This is key. 64% of the electorate at large agreed that Labour should not try to block Brexit. If Corbyn chose a strategy – if such a thing existed – that kept every current Labour member and supporter perfectly happy, it would not make enough votes to win the next General Election.
Labour needs votes from people who didn’t vote for it in 2015 – including the huge proportion of the electorate that didn’t vote at all. It’s just commonsense – in a vote that you can’t win – not to alienate 64% of the pool of people you need to support you.
It’s also – in this writer’s opinion – that this pool of people would be more likely not to vote for a Labour party that resisted the deeply-flawed but still democratic referendum decision.
‘Best’ is not ‘perfect
I can hear the screaming ‘but!’ forming in the minds of some readers. And you’re right. It’s not perfect. It’s not what (some of) you want – some ‘left field’ solution or the cavalry riding over the ridge just in time to save us from Brexit.
It’s understandable to wish for that. It’s unforgivable to flush Labour down the toilet as a government in waiting in the hope that ‘something will turn up’.
Of course Corbyn’s tactic hasn’t got us where many of us would wish to be. It’s exactly right, but it’s not perfect.
Perfect would be a country where its greatest achievement, the NHS, was not being starved, dismantled and sold off.
Perfect would be a country where there were no patients in corridors
Perfect would be disabled and disadvantaged people protected and supported, rather than having their meagre lifelines removed to fund tax cuts to corporations and the wealthiest.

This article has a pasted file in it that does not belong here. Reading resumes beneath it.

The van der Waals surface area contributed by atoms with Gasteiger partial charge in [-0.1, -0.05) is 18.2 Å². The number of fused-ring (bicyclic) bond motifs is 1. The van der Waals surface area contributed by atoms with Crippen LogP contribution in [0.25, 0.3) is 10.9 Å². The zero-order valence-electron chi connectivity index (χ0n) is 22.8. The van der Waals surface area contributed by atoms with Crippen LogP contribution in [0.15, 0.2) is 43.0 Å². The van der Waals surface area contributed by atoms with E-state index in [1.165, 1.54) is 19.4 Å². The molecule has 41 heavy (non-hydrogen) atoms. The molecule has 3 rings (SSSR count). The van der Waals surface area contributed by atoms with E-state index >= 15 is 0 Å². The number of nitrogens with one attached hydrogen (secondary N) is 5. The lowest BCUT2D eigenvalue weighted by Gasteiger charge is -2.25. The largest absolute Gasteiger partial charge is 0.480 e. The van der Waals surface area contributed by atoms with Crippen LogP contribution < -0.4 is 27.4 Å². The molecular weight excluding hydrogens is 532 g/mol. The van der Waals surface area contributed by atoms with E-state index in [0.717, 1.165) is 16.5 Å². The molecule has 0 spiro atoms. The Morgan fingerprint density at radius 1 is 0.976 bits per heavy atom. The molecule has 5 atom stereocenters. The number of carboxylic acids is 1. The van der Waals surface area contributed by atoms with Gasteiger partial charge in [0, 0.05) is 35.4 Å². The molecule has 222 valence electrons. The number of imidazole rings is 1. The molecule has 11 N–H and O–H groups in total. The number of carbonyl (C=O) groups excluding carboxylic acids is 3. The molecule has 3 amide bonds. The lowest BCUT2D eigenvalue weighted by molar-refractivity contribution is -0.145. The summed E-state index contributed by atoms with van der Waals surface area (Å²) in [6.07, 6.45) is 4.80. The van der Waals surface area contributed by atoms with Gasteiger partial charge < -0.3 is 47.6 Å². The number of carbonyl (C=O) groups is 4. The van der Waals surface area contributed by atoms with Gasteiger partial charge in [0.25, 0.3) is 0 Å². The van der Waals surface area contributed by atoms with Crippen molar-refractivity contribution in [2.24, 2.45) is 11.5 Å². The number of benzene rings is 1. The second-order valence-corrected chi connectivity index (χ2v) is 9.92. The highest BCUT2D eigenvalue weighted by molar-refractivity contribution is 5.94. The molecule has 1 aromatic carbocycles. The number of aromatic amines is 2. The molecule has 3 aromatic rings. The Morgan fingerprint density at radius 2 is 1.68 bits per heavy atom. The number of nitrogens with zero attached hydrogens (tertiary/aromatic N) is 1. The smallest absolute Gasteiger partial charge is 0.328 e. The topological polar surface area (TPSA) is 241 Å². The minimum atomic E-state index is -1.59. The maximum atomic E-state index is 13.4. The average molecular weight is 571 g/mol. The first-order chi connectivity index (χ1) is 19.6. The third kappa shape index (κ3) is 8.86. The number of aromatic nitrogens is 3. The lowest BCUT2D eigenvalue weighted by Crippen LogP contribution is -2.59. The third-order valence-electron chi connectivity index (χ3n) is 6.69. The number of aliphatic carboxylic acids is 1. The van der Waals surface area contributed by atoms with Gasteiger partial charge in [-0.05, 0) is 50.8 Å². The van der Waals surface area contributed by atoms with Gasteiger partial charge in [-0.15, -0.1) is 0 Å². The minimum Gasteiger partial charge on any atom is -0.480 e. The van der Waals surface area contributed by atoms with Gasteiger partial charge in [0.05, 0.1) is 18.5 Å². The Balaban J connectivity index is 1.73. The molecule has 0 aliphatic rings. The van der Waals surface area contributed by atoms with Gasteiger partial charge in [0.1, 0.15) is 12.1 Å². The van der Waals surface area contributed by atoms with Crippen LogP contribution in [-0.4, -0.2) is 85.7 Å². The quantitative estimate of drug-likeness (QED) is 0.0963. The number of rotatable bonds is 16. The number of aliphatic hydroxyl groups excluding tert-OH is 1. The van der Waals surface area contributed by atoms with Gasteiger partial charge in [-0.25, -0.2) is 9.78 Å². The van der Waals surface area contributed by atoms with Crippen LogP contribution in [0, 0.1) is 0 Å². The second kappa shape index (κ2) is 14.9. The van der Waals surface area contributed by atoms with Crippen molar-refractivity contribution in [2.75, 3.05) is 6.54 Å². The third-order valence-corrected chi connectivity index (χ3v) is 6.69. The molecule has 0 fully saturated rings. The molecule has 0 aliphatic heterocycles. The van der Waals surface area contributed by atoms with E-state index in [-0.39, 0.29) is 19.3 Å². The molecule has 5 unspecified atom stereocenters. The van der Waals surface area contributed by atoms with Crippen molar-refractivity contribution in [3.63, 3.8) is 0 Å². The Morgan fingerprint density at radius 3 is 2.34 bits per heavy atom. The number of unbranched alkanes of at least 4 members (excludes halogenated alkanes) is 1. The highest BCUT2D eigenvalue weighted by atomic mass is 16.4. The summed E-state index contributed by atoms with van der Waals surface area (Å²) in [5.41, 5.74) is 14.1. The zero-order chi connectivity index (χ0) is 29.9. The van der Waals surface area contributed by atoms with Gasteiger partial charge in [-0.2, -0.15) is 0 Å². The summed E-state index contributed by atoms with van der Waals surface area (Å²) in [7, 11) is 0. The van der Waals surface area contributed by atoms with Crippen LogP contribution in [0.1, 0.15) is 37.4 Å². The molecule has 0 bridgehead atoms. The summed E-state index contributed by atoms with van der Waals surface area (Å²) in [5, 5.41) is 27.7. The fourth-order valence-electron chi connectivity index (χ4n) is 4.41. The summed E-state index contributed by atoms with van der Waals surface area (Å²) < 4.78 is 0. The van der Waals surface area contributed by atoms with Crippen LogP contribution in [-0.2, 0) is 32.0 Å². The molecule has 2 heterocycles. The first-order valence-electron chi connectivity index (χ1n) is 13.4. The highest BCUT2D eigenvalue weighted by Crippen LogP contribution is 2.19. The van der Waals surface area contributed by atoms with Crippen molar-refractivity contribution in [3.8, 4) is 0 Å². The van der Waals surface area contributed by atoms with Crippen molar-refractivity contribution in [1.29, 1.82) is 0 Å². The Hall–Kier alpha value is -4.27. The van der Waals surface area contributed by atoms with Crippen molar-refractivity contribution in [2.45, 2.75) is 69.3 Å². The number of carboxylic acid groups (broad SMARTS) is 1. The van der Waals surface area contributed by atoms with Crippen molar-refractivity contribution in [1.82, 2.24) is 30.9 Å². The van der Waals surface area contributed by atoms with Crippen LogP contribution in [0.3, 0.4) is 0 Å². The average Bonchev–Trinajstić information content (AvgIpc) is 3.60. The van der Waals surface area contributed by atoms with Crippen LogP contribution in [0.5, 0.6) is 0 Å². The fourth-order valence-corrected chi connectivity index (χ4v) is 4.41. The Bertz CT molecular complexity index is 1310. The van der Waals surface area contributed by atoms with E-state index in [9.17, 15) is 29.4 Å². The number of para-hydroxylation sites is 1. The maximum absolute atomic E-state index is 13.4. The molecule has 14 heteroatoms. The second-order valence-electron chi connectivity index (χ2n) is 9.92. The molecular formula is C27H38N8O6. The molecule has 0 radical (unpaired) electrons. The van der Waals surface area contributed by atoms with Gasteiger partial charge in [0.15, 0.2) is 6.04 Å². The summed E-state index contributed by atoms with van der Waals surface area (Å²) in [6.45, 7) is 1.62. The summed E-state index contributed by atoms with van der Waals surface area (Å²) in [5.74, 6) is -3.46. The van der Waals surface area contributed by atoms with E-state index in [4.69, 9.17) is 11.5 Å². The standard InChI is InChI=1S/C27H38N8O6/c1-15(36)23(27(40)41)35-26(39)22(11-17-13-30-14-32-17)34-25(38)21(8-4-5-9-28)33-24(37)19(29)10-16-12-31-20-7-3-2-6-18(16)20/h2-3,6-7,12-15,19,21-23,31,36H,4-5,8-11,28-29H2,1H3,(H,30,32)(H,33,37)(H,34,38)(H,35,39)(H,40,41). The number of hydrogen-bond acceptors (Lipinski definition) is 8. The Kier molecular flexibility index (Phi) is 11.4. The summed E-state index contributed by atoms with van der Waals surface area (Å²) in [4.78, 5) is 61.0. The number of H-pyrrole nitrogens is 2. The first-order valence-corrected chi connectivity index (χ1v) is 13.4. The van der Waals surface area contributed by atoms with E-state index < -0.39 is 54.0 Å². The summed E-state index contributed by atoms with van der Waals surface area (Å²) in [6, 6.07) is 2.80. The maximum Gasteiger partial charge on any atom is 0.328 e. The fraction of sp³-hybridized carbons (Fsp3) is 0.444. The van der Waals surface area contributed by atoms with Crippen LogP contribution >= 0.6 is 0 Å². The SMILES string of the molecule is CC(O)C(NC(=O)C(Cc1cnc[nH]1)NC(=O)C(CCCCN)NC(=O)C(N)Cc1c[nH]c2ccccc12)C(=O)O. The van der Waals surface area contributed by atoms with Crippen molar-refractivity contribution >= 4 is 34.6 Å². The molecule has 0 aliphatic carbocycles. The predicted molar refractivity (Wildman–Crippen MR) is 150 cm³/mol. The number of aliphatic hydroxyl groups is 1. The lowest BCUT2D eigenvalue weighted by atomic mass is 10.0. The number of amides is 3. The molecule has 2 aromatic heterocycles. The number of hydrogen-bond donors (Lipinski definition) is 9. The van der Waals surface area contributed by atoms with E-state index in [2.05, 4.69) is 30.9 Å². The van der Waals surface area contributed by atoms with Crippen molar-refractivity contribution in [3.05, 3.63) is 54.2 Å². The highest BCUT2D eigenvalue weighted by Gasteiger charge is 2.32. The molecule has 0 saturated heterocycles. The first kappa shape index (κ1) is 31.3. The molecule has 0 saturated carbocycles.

Perfect would be an education system that worked equally well for everyone, regardless of income or background
Perfect would be everyone having a secure home and a decent job that pays enough to live on.
Perfect would be a country that didn’t demonise the ‘other’ – the foreigner, the different, the poor, the disabled.
Perfect would be a UK in which UKIP and other race-hate stirrers are a distant, irrelevant memory, like a bad dream you’ve woken from.
Perfect would be human rights enshrined in laws ring-fenced so thoroughly that they could not be overturned.
Perfect would be a country that didn’t drop bombs on innocents.
Perfect would be a country in which the media reported the news instead of dictating it, where people didn’t have to do hours of research to see past shameless propaganda.
Perfect would be a UK we could be proud of for its humanity to its own and others; for its dedication to peace and justice for all; for treating everyone fairly.
Perfect would be a UK in which no Tory government could ever get a grip on the reins of power again, because we’d all seen how things could be and that the right can’t offer it.
Perfect is, of course, impossible in a flawed world. But if you want to get anywhere near it, we need the end of this Tory government – and that means that Corbyn played a poor hand, from a stacked deck…exactly right.
Like a leader.